Saturday, April 30, 2011

Beat Girl (1961).

"Dynamic drama of youth mad about 'beat', living for kicks!"

Here is the full film, streaming!  I am so obsessed with this B-grade tale of teenage angst and rebellion.  Rife with sexuality, corruption, neglect, and even... murder!  This film was a strictly low-budget British production from 1960 that made its rounds in the theaters in the early 60s.  Its actually hard to find any information at all about it, and it seems to have two names and two release dates depending on your source.  Its sometimes billed as "Beat Girl" (1961) (such as for this youtube video) but the only IMDB page for the movie is under the title "Wild for Kicks" (1960).  I believe the different in titles and dates are for the differing UK and US titles and release dates.

The teen star of the film, Gillian Hills (later having small roles in "Blow Up" and "Clockwork Orange"), is a young Brigitte Bardot... pouty and wild, painted up with heavy black eyeliner, but with a face as sweet as a dolly.  She's always throwing her step mother these sinister looks, and I think this actress has totally nailed the expression of contempt-- she must know it because she's doing it constantly.  She wants to cut loose and frequent the coffee bars and dank music caverns with friends, but the knowledge of her wealthy architect father neglecting her and mysterious new tarted-up Parisian step mother poking around is bringing her down.  In fact, her father is completely preoccupied with this notion of "City 2000" a design for a futuristic city promising isolation to each person living in it.  This reminds me so much of "My Father the Genius" a real documentary by a woman who's father is a self-proclaimed genius, but also was a real life innovator in architecture in the 70s,  who has been completely obsessed vision for a future city completely obscured everything else in his life.

One thing I really like about the movie is the little musical vignettes.  Trivia says that this was actually the first UK with a soundtrack album!  If only I could get my hands on that soundtrack... The music was performed by The John Barry Seven & Orchestra. It was the first British soundtrack album to be released on an LP. The film also features Christopher Lee as a strip-joint operator, Oliver Reed , and Nigel Green. It features the film debuts of Adam Faith (an early 60s British teen idol) and Peter McEnery.

"Strip, strip, hurray!  A de-luxe exploitation special!"

Here's the synopses:

Paul, a divorced architect, marries Nichole, a woman from Paris. His teen daughter Jenny has fallen in with the English beatnik scene and likes to hang out in cave-like clubs to listen to jazz and rudimentary rock'n'roll. Jenny takes an immediate dislike to her mother-in-law, who is not that much older than she, and goes out of her way to make life miserable for Nichole. When Jenny discovers that Nichole is a friend of one of the strippers from the dance hall across the street, she investigates and uses Nichole's sordid past to embarrass her father. Meanwhile Jenny attracts the lecherous eye of Kenny, the owner of the dance hall.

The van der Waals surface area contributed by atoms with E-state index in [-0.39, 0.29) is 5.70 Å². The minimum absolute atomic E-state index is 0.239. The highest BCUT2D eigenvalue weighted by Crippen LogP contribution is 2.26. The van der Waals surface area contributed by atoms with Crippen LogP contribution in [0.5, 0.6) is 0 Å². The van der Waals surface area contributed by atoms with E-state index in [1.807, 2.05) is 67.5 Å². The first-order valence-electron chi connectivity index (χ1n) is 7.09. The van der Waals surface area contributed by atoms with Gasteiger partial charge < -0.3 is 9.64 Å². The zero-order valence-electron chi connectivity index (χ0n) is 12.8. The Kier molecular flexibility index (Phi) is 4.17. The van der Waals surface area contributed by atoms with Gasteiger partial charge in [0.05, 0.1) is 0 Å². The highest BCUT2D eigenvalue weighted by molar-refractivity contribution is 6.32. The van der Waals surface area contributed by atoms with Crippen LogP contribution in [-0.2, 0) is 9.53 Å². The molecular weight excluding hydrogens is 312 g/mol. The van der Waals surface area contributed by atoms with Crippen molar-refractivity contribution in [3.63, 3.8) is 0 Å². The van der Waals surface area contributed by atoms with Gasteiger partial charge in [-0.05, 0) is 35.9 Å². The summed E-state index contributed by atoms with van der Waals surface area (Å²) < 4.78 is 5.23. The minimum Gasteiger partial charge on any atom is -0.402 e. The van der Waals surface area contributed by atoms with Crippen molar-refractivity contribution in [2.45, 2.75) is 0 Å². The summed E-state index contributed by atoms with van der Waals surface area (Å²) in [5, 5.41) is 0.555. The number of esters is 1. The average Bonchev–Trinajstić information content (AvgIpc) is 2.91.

-From IMDB 

Before swinging London and the rock & roll explosion took over English youths, Britain's first teen rebel didn't have much of a cause but plenty of attitude. Pouty art-school student Jennifer (teen sex kitten Gillian Hills, looking very much a British Bardot) is the Beat Girl of the title, an alienated teenager who hangs out in coffee shops and underground clubs with beatniks and teddy boys. When her self-absorbed father returns home with a sexy French bride, the picture warps into lurid melodrama as Jennifer tracks a suspicion about her stepmom to a sleazy strip club managed by an even sleazier Christopher Lee, whose salacious desires she realizes too late. Director Edmond T. Greville, a craftsman of the old school, brings an unexpected, edgy grit to the low-budget picture, injecting the callow clichés of lost youth with a nervous energy and a genuine sense of desperation.    
John Barry's growling score gives the film a rumbling undercurrent, and the cheap, claustrophobic sets (often hiding in darkness) only enhance the sleazy atmosphere. The mix of teenage desperation, rock & roll music, and lurid sensationalism (complete with teasing nudity in the strip club) creates a strange hybrid: a teen exploitation film with a film noir soul. Costar Adam Faith sings a couple of songs and Oliver Reed appears in a few scenes as a drugged-up, funked-out teddy boy.